Case BriefsSupreme Court

Supreme Court: The division bench of AM Khanwilkar* and Dinesh Maheshwari, JJ has issued “general uniform direction” of deduction of 15 per cent of the annual school fees for the academic year 2020-2021 in lieu of unutilised facilities/activities and not on the basis of actual data school-wise.

The said direction was issued in order to obviate avoidable litigation by over 36,000 schools and to give finality to the issue of determination and collection of school fees for the academic year 2020¬21, as a one-time measure.

On 09.04.2020, an order was issued by the Director, Secondary Education, in the wake of COVID¬19 pandemic, directing the private schools recognised by the Primary and Secondary Education Departments to defer collection of school fees for a period of three months.

Before expiry of the period noted in the aforementioned order, the Director, Secondary Education issued another order on 07.07.2020 which read as

“The fee chargeable by non¬government schools from the students/guardians after 15th March, the applicable fees at present   and   payment   of   advance   fee   was   deferred   for   3 months, as per the direction of the State Government the said deferment is extended till the reopening of the schools. In case of non-deposition  of fees  during the  said  period, name of such student will not be struck off from the rolls of the school.”

On 07.09.2020, Rajasthan High Court directed the school Authorities to allow the students to continue their studies online and also to deposit only 70 per cent of the tuition fees element from the total fees chargeable for the period from March 2020 in three instalments.

On 28.10.2020, the Director of Secondary Education , Rajasthan issued an order stating that the   schools which were/which are imparting online teaching then capacity building fees can be charged from such students which will be 60% of the tuition fees.

The Supreme Court noticed that the Director, Secondary Education had no authority whatsoever to issue direction in respect of fee structure determined under the Rajasthan Schools (Regulation of Fee) Act, 2016 including to reduce the same for the academic year 2020¬21 in respect of private unaided schools. However, this does not give licence to the School Management to be rigid and not be sensitive about aftermath of pandemic.

“Undeniably, an unprecedented situation has had evolved on account of complete lockdown due to pandemic. It had serious effect on the individuals, entrepreneurs, industries and the nation as a whole including in the matter of economy and purchasing capacity of one and all. A large number of people have lost their jobs and livelihood as aftermath of such economic upheaval. The parents who were under severe stress and even unable to manage their day¬to-day affairs and the basic need of their family made fervent representation to the school Management(s) across the State.”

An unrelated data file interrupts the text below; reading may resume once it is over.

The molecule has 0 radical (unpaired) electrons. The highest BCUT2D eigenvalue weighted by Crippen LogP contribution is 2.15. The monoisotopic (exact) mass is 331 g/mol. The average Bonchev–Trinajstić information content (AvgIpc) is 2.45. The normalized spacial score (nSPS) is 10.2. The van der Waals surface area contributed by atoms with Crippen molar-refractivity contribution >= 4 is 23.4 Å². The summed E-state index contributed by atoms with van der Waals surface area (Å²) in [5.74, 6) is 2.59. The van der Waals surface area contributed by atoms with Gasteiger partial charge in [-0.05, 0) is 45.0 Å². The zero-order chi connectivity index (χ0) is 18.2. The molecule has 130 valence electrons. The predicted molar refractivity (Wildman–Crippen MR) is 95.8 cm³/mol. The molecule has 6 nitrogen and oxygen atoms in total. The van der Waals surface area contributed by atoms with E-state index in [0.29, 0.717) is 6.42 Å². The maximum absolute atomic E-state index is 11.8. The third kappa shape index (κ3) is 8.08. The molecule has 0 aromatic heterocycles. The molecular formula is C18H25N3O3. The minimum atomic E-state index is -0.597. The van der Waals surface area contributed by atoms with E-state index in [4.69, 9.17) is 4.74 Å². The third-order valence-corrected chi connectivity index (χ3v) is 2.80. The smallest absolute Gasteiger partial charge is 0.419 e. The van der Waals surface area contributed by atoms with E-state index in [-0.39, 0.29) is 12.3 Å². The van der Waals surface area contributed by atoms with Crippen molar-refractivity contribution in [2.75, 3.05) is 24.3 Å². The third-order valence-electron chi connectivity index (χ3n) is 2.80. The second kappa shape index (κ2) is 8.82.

The Court explained that, in law, the school Management cannot be heard to collect fees in respect of activities and facilities which are, in fact, not provided to or availed by its students due to circumstances beyond their control. Demanding fees even in respect of overheads on such activities would be nothing short of indulging in profiteering and commercialisation.

Further, due to complete lockdown the schools were not allowed to open for substantially long period during the academic year 2020-21. Resultantly, the school Management must have saved   overheads and recurring cost on various items such as petrol/diesel, electricity, maintenance cost, water charges, stationery charges, etc.

“Indeed, overheads and operational cost so saved would be nothing, but an amount undeservedly earned by the school without offering such facilities to the students during the relevant period.  Being fee, the principle of quid pro quo must come into play.”

However, no accurate (factual) empirical data has been furnished by either side about the extent to which such saving has been or could have been made or benefit derived by the school Management.     The Court, hence, assumed that the school Management(s) must have saved around 15 per cent of the annual school fees fixed by the school/adjudicated by the Statutory Regulatory Authorities for the relevant period.

“… we would assume that at least 15 per cent of the annual school fees would be towards overheads/expenses saved by the school Management. Arguendo, this assumption is on the higher side than the actual savings by the school Management of private unaided schools, yet we are inclined to fix that percentage because the educational institutions are engaged in doing charitable activity of imparting and spreading education and not make money. That they must willingly and proactively do. Hence, collection of commensurate amount (15 per cent of the annual school fees for academic year 2020¬2021), would be a case of profiteering and commercialisation by the school Management.”


(i) The school Management of the concerned private unaided school shall collect annual school fees from their students as fixed under the Act of 2016 for the academic year 2019-20, but by providing deduction of 15 per cent on that amount in lieu of unutilised facilities by the students during the relevant period of academic year 2020¬21.